Friday, October 8, 2010

How Raleigh's Richard B. Harrison Library Got Its Start

Link to October 2 Raleigh News Observer article, "Shaw library welcomes a 'treasure'."

Excerpt: In the 1930s, Mollie Huston Lee walked the streets of Raleigh carrying a basket full of books, slowly gathering the collection that would become Wake County's first library for blacks.

In time, that collection grew to 8,000 volumes that detail the social, political, religious, literary and scientific experiences of black Americans, and would form the heart of the Richard B. Harrison library.

On Friday, the library parted with much of that printed history, giving more than 2,000 books to Shaw University. The university's James Cheek Library is positioning itself as a repository for African-American materials, and Shaw officials applauded the chance for a new generation to thumb through the past.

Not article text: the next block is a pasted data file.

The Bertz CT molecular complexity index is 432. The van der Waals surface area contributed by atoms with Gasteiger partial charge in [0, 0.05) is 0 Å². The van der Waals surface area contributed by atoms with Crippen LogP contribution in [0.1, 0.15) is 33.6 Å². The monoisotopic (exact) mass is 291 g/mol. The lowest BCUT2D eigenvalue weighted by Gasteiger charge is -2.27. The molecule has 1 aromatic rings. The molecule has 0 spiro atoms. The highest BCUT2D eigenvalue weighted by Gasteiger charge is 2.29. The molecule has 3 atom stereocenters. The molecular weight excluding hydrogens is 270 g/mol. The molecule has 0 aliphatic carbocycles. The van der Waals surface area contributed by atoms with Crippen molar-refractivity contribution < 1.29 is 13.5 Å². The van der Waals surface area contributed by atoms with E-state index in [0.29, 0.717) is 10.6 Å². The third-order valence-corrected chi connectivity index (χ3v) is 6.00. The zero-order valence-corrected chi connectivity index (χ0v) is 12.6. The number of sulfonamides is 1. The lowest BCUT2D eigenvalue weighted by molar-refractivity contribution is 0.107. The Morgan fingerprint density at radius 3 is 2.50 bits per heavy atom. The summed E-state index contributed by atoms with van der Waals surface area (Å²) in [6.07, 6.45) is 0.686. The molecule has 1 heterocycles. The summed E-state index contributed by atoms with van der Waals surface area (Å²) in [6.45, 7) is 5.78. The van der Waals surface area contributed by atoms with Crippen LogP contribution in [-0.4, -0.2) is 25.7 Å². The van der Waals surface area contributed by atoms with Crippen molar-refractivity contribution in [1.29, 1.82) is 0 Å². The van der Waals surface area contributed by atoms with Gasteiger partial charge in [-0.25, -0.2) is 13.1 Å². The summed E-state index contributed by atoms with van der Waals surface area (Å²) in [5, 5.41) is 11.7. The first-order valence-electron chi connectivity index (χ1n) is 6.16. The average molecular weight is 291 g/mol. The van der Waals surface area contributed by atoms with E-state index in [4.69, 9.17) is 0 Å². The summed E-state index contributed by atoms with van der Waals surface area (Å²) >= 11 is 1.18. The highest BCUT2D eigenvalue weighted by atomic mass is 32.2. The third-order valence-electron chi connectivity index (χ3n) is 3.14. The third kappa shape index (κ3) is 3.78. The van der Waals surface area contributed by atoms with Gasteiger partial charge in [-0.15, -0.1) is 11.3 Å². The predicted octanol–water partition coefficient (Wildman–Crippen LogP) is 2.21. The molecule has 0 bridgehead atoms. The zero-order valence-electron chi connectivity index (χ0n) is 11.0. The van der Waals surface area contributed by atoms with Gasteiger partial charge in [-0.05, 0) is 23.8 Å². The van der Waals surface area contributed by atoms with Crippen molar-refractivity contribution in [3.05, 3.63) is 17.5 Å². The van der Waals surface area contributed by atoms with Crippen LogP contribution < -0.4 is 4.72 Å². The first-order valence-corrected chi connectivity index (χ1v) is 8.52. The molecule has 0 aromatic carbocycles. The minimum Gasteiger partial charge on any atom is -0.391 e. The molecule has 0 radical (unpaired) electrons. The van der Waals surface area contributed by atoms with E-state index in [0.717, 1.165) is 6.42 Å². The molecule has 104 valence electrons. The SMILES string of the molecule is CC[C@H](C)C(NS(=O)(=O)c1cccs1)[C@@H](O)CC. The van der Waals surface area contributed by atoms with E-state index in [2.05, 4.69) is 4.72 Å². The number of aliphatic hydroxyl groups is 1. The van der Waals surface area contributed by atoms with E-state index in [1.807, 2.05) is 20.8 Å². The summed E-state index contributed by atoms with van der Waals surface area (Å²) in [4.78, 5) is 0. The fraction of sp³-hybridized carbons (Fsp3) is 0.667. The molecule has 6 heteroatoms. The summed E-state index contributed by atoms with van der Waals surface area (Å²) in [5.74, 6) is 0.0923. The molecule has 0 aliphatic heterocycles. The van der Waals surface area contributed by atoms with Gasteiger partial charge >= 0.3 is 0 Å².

"It just adds a treasure to the collection," said Musette McKelvey, Shaw's interim library director. "We have a lot of first editions and a lot of signed copies. ... Please visit us very often."

Lee, who once worked as a Shaw librarian, opened the Harrison library in 1935. In 1948, the library moved into a larger space in a house on South Blount Street and attracted visits from poet Langston Hughes and author Zora Neale Hurston

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